Senior Andrew Mao fosters a sense of community with his songwriting


Daydreams at Midnight: Andrew Mao’s album “Daydreams at Midnight” was released on August 26th.

Westminster senior Andrew Mao has always been surrounded by music. His passion started at just six years old when he joined the orchestra as a violin player. However, he has since discovered a stronger passion for a different area within music: songwriting. During quarantine, Mao began to take music more seriously, writing and releasing his own music. Known among his classmates and friends as a friendly person, Mao does not just express himself through music of his own. At school, Mao can be found blasting music from Playboi Carti to Joji through his speaker on Spatio and making the space more enjoyable.

“He’s very outgoing, exuberant, and nice,” said senior Soumia Vellanki. “I think that those are the same three qualities that make him a really captivating performer and make people feel really comfortable around him.” 

These relationships carry over to the classroom, where Mao is a diligent student and active participant. He takes the time to acknowledge those around him, including teachers he has had previously.

“I don’t ever pass him without him saying hello,” said English teacher Sabrina Johnson. “At the beginning of the year, he and a couple of guys I had in my class last year came back to visit and check in. I think that’s really remarkable for a young person to keep up those connections with other people.”

Over quarantine, however, Mao was unable to continue these social interactions face to face. With little to do at home, he took songwriting more seriously than playing violin, which he has developed as a member of the Westminster chamber orchestra.

“Songwriting is something I am definitely more passionate about. I think it’s a lot easier to convey my emotions, tell a story, and influence others,” said Mao. “Hopefully my music can have an impact on people and make their day with a lyric or something like that.”

Mao’s lyrics are mainly based on life experiences, people and places he interacts with, and artists he looks up to, including Quinn XCII, Juice Wrld, and The Kid Laroi. He often relates to certain messages within their lyrics and finds similarities in their interests. In turn, their style of music and their approach to songwriting inspire Mao as he writes his own lyrics.  

“Sometimes there are songs that call for different things,” said Mao. “Sometimes there’s a song that requires more upbeat, inspirational lyrics, or sometimes more sad, melancholy lyrics. It also really depends on the beat.”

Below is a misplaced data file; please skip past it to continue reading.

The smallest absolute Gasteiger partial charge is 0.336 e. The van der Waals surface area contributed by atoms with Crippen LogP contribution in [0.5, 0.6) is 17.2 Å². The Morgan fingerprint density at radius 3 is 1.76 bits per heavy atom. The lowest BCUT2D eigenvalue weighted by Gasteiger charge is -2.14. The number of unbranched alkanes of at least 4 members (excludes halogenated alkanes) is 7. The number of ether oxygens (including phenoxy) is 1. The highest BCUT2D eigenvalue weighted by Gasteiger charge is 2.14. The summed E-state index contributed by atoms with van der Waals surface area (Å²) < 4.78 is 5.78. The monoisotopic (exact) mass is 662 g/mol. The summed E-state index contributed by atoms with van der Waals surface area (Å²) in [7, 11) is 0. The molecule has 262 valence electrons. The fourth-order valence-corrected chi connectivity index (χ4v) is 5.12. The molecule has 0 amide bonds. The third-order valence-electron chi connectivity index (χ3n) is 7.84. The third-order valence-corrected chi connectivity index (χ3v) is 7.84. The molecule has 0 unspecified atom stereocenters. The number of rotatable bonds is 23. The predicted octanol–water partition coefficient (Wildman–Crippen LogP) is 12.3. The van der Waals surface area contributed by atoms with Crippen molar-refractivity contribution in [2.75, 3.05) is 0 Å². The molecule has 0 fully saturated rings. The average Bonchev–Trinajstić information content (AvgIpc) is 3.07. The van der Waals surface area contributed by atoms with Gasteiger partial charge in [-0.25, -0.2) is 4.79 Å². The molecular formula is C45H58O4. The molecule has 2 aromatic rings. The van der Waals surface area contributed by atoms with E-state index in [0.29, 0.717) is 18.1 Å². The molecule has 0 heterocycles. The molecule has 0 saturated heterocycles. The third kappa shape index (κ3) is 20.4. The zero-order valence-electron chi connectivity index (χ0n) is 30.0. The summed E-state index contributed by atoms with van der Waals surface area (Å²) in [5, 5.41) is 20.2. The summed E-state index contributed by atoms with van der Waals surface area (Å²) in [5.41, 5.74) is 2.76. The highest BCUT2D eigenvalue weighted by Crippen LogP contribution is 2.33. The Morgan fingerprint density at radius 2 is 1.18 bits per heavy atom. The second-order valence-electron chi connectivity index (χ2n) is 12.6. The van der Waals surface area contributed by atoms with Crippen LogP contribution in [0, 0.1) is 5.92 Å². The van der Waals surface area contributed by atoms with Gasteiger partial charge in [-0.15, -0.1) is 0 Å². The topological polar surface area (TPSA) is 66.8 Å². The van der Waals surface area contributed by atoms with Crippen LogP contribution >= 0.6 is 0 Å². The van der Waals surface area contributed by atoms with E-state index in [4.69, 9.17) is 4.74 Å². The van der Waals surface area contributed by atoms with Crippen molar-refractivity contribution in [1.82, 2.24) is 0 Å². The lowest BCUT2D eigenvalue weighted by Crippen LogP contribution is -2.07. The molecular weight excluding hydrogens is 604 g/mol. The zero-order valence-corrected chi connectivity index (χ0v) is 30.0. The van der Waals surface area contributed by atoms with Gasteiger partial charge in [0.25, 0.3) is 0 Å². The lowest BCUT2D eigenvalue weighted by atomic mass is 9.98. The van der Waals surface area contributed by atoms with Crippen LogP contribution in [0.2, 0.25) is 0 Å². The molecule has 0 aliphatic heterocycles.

Creating music, however, is a team effort. Senior Ryan Githuku produces beats, which he then sends to Mao. From there, Mao writes the lyrics. Occasionally, Mao records after a verse and then continues writing the rest of the song, but he usually tries to finish all of the lyrics prior to recording.

Unfortunately, COVID-19 restrictions make it difficult to record in a studio. To resolve this ongoing issue, Mao set up a condenser mic and pop filter in his house.

“It’s not the best quality, but it gets the job done for now,” said Mao.

After recording the lyrics, Mao sends a file containing a “rough draft” of the song to Westminster alumnus Cole Thompson, who cleans up the audio and beats. Unfortunately, this process has been more difficult for Mao and his collaborators than they had anticipated. For the most part, they are unable to join together in the same room to produce music. Instead, each team member works separately from home, a task that proves challenging when creating music, a traditionally collaborating and fluid medium. 

“We weren’t able to get together,” said Mao. “It’s a lot harder and more difficult than working on it together in one room at the same time because then we can bounce ideas off each other.”

These challenges have not stopped Mao from his passion, as he plans to release a music video for one of his songs in the near future. The details are not entirely clear, as Mao leaves most of the production to senior Jonas Du and Westminster alumnus Andrew Stevens, leaders of the Studio W filmmaking club on campus.

“I don’t know much about video production, so they have been telling me what to do, and we have also been taking a lot of different shots,” said Mao. “It is a really cool experience. I’ve never filmed a music video or anything like it before.”

Most filming is done outside at locales like parking garages and the bridge around Ponce, as filming must comply with COVID-19 regulations. Despite these challenges, Mao persists and is eager to continue doing what he loves so much — making music. His talent continues to impress many around him.

“We were very surprised that someone so close to us was making very professional sounding music,” said Vellanki. “Mao’s music is really an option for different types of people to enjoy.”

His work resembles both pop and rap. Thanks to high production quality, the music is able to represent Mao himself, making him an engaging figure to many on Westminster’s campus. 

“Andrew seems to be somebody who is in tune to people,” said Johnson. “I think that in terms of writing music and writing lyrics, you need that emotional intelligence to be able to write music that’s worth listening to.”

 His music can be found on the popular streaming services Spotify and Amazon Music. His most recent album Flying Solo was released Dec. 2 of last year and features five songs. His other works include the album Daydreams at Midnight which consists of 13 tracks, in addition to two singles, “Better Days” and “Lost Soul.”